How Technology will Change the Political Process

By Alan McGlade | Forbes

FORBES - Recently I wrote about politics as a major American business enterprise with a revenue base that could hit the six billion dollar mark in 2012. I asked where the technological innovation was to support a business of that scale. Andrew Rasiej, the founder of Personal Democracy Media which is a group that tracks the integration of technology and politics, shared his thoughts with me. We discussed how technology is being employed in politics and by whom, and what it means for future elections and the governing process. Here is a distillation of our conversation.

Most campaign money is funneled through a network of established political consultants. They largely use these funds the same way they did decades ago, by making massive television buys. There are several reasons for this. First, the consultants generally retain a 10% commission on ads purchased so this is an incredibly efficient way to earn large sums of money. Moreover, it hasn’t yet been proven that online persuasion is more effective than bombarding prospective voters with enough commercials to move the polls or influence what happens on Election Day. There is every reason to believe, however, that this evidence will emerge.

There are already a variety of initiatives to efficiently collect and apply data to political campaigns. These are being driven by a new generation of political technology companies that, for the most part, are offshoots of existing operators in the political persuasion business.  Many were direct mail companies that were already using voter databases and found it relatively straight forward to go to political funding sources and pitch them on investing in and using a new platform. Dozens of big data companies designed to serve the political persuasion industry such as NGP Van, Aristotle, and Resonate Networks can be found by looking through federal election filings for technology expenditures.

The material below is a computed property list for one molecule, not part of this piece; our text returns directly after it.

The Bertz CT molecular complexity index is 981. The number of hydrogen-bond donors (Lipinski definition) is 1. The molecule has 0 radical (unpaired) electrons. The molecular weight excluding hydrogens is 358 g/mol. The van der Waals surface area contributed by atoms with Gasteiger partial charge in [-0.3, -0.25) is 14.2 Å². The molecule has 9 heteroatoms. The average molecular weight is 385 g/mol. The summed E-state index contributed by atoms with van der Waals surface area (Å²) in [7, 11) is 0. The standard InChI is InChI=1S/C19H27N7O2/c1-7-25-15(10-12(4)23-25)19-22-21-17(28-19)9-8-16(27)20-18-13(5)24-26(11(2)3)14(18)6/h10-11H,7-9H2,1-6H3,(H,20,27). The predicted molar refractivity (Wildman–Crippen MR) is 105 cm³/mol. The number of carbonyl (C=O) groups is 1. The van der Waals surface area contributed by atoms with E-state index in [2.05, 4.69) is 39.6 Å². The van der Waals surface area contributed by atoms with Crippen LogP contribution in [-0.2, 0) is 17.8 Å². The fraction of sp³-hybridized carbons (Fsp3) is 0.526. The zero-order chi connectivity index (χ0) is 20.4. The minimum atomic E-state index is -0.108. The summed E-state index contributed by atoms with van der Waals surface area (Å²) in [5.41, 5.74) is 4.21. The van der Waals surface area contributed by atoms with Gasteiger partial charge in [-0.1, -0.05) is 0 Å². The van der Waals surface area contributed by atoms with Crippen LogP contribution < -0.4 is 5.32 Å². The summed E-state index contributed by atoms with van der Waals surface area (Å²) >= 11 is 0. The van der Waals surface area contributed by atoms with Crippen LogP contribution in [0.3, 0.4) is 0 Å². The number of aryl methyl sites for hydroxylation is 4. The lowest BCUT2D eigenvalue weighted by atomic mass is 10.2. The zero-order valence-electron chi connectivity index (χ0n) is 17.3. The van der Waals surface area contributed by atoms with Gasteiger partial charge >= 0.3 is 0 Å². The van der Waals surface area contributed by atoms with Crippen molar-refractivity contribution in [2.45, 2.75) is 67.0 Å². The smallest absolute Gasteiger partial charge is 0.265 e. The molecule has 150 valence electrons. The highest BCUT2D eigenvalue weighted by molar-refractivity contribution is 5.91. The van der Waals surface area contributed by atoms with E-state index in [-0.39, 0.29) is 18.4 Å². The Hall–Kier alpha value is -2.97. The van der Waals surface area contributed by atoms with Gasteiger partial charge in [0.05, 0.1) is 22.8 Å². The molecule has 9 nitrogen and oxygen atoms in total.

So how do they do it?

All registered voters are collected in a publicly available, central database which means that political software companies can easily identify potential voters, their location and party affiliation. This data is then cross referenced with information that can be sourced from Experian, infoUSA and other large consumer data mining companies that collect public records such as mortgage and bankruptcy filings. There are also a variety of sources for geo-coded demographic information and the political parties themselves track whether a particular voter has signed up for email alerts, visited a political web site or has donated money. A significant amount of relevant data can be scraped from social media sites such as YouTube, Facebook and Twitter. All of this information is combined to build individual profiles on every potential voter.

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